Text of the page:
9. The method of claim 1, wherein prior to subjecting said sample mixture to a hydrophobic interaction chromatography media the sample mixture is subjected to a mixed mode chromatography media.

10. The method of claim 9, wherein the mixed mode media is CaptoAdhere resin.

11. The method of claim 1 wherein said antibody is a human antibody, humanized antibody, a chimeric antibody, or a multivalent antibody, or an antigen-binding portion thereof.

12. The method of claims 1, wherein said HIC media comprises at least one hydrophobic ligand.

13. The method of claim 12, wherein said at least one hydrophobic ligand is selected from the group consisting of alkyl-, aryl-ligands, and combinations thereof.

14. The method of claim 12, wherein at least one hydrophobic group is selected from the group consisting of butyl, hexyl, phenyl, octyl, or polypropylene glycol ligands.

15. The method of claim 12, wherein said HIC comprises a column.

16. The method of claim 16, wherein said column is selected from the group consisting of: Capto Phenyl; Phenyl Sepharose™ 6 Fast Flow with low or high substitution; Phenyl Sepharose™ High Performance; Octyl Sepharose™ High Performance; Fractogel™ EMD Propyl; Fractogel™ EMD Phenyl; Macro-Prep™ Methyl; Macro-Prep™ t-Butyl columns; WP HI-Propyl (C3)™; Toyopearl™ ether, phenyl or butyl; ToyoScreen PPG; ToyoScreen Phenyl; ToyoScreen Butyl; ToyoScreen Hexyl; GE HiScreen Butyl FF; and HiScreen Octyl FF.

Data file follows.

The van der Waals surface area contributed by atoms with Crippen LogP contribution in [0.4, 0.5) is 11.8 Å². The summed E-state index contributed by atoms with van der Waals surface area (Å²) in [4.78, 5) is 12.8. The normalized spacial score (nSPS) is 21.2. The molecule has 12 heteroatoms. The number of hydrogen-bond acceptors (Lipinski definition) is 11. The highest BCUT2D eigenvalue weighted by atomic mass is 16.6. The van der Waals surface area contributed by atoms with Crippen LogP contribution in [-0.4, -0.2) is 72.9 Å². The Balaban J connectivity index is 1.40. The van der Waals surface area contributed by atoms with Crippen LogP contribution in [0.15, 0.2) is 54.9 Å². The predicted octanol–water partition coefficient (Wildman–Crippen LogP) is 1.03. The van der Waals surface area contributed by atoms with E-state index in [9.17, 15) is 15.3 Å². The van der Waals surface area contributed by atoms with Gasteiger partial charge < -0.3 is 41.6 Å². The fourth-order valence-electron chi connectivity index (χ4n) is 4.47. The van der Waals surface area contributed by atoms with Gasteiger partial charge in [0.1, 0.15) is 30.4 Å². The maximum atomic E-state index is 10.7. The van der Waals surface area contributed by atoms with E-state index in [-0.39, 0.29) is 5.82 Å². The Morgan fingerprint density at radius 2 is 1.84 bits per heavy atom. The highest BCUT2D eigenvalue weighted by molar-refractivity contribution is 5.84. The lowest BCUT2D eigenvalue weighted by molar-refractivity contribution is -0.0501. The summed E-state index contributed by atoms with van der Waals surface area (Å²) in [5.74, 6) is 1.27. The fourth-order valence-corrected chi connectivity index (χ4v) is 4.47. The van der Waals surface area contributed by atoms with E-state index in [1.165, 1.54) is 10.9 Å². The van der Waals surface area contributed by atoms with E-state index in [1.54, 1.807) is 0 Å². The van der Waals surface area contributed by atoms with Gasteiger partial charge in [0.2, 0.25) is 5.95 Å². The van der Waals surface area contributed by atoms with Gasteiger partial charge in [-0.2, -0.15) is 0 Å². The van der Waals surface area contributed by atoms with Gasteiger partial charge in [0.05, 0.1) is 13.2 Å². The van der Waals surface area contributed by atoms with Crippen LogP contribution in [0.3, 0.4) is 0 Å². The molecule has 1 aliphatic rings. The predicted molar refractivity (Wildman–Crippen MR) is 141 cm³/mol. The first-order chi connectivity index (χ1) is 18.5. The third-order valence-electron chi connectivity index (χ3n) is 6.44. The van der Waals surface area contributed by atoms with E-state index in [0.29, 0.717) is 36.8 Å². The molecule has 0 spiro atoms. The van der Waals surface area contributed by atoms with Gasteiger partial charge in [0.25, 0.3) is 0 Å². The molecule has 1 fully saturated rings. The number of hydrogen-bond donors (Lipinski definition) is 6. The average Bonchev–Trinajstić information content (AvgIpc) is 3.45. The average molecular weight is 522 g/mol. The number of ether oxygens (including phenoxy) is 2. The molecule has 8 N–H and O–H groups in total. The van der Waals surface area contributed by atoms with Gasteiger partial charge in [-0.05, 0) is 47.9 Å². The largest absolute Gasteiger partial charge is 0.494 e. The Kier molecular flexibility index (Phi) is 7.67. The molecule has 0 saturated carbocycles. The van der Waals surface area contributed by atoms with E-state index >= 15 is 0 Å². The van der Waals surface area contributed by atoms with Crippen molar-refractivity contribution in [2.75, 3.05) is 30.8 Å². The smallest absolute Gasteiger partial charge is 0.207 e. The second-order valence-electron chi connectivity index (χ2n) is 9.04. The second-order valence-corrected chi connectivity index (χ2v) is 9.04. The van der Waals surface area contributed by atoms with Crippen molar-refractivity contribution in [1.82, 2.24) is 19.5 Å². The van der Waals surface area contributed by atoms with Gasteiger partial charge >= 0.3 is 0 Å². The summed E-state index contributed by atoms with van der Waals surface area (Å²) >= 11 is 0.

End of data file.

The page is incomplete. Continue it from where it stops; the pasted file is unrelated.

17. The method of claim 1, wherein said hydrophobic interaction chromatography sample is subjected to a filtration step.

18. The method of claim 17, further comprising a depth filtration step, nanofiltration step, ultrafiltration step or absolute filtration step or combination thereof.

19. A pharmaceutical composition comprising a process-related impurity-reduced and/or product-related substance-reduced composition comprising a protein of interest and a pharmaceutically acceptable carrier

20. The pharmaceutical composition of claim 19, wherein said composition is substantially free of product-related aggregates, product-related fragments, and HCPs.

Patent History

Publication number: 20140072585
Type: Application
Filed: Mar 14, 2013
Publication Date: Mar 13, 2014
Patent Grant number: 9249182
Applicant: ABBVIE INC. (North Chicago, IL)
Inventor: ABBVIE INC.
Application Number: 13/831,181